The grille was split horizontally into two large sections and reflected a diamond mesh pattern. The previous grille was split vertically down the middle and had a tighter, simpler mesh. The new car retained an additional grille under the main one, divided into several sections by chrome bars. The lower grille resided above a chrome bumper that was squarer than before and closer to the front of the car.
From the side, the strong Buick-influenced character line was gone. The crease was pulled much closer to the body and lacked chrome decoration. It was completed with a chrome trim strip that started between the headlights and ran the full length of the car. A lower character line remained almost the same as on the second generation Gloria. It extended between the middle of the tires and extended out the back. The vertical greenhouse was only slightly modified, with a similar glazed area between generations.
Thicker and ’60s-ready, the revised C-pillar was squarer than before. Said square pillar leads to a much squarer rear window; a wraparound design in the old Gloria. The rear was changed a bit in the transition and became more formal and serious. The 1966 ovoid stoplights became upright rectangular units for 1967, much like a Cadillac.
The trunk was generally squarer and ended in a rear fascia with a full-width chrome trim panel. The panel contained the reverse lights and had “GLORIA” lettering above, which replaced the script logos of the second generation Gloria. The rear bumper, like the front, was more square and tucked against the body.
The wheelbase between the second and third generation Gloria remained constant at 105.5 inches, but the overall length increased slightly, from 183.1 inches to 184.6 inches. The width remained the same at 66.7 inches and the height increased from 58.3 inches to 56.9 as Prince pursued a lower and longer look.
Body styles were two in number throughout the second and third generation Gloria, as a more formal sedan and a practical family car. The engines were three, all of the 2.0 liter displacement. The entry-level version was an inline-four, while the other two were an inline-six. Transmissions were either a four-speed manual or a three-speed automatic, and 1967 was the first time a Gloria was offered with an automatic.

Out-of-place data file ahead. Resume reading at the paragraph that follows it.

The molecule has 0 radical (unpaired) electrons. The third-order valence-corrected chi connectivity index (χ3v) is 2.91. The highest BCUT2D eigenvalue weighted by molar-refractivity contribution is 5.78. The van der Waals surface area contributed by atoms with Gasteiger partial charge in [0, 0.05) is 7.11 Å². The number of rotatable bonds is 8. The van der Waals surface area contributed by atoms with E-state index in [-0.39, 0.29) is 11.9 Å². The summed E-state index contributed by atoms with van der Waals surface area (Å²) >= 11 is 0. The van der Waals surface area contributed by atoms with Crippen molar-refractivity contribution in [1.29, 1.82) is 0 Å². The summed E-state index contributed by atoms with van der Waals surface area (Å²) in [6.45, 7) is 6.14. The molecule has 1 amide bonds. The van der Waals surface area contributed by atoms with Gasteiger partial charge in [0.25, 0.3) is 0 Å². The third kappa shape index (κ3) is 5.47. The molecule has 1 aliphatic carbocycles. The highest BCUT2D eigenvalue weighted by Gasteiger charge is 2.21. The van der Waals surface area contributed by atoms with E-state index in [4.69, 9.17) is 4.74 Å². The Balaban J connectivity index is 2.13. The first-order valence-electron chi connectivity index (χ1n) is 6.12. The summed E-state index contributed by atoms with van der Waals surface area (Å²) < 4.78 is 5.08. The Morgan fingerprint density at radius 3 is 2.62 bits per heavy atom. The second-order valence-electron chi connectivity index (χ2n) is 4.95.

It was from this base that Prince’s engineers developed the transport of the Imperial family. The Gloria’s wheelbase has been lengthened considerably, at 152.8 inches. It made an overall length of 242.3 inches, which was 57.7 inches longer than the standard car. The Emperor’s limo was also much wider than the standard car at 82.7 inches, and it had a formal hat-ready roof that meant an overall height of 69.7 inches.
Although the dimensional changes necessitated completely bespoke bodywork, the Royal retained the factory style. The roof was noticeably taller and more formal, and the rear doors adopted a rear hinge, but these were the only substantial design changes. Imperial required seals have been applied to the front and rear of the Royal (no license plate required). Chrysanthemum seals also appeared in the middle of the passenger doors.
Things under the hood were decidedly different from a standard Gloria. The Royal was very heavy at 7,054 pounds and therefore required an engine well beyond a 2.0-liter straight-six. Prince developed an engine specifically for the Royal, and it was impressive. Dubbed the W64, the mill was a 6.4-liter V8 – way beyond the passenger car engines Japan was producing at the time. With overhead valves, the 90-degree engine produced 256 horsepower. Quite an American specification. Only eight examples were produced, and five of these went into examples of the Royal.
To pull all those tons and liters of displacement on the road, Prince needed a strong transmission. He turned to GM’s new three-speed Turbo-Hydramatic 400. Like other users of this particular gearbox, the THM400 impressed by brushing off the big weight and horsepower numbers.
The Royal’s tires were also custom made and made by Bridgestone. Elsewhere on the engineering front, the Royal had double-wishbone front suspension and leaf springs in the rear. The brakes were drums at all corners and power-assisted. The double glazing protected against outside noise and made it possible to pressurize the passenger space. There was no lowering of the glass partition with the driver: all communications must be via the car’s telephone.
Inside, luxurious appointments included eight passenger seats, configured in three rows in the rear. The middle seats were of the folding type and only intended for security guards. The rear saloon also included a bar. While the driver sat on vulgar dead cow surfaces, the rear cabin was covered in wool padding, as expected.
Although development was done by Prince, as Nissan was the identity of the merged company, it also put its name to the Royal. The cars were however registered as Princes. A total of five Royals were delivered to the Imperial Household in 1966 and 1967, including one in hearse configuration. The Imperial family enjoyed a long life from their V8 limousines: they were used until July 2006, when all were replaced by the Toyota Century Royal.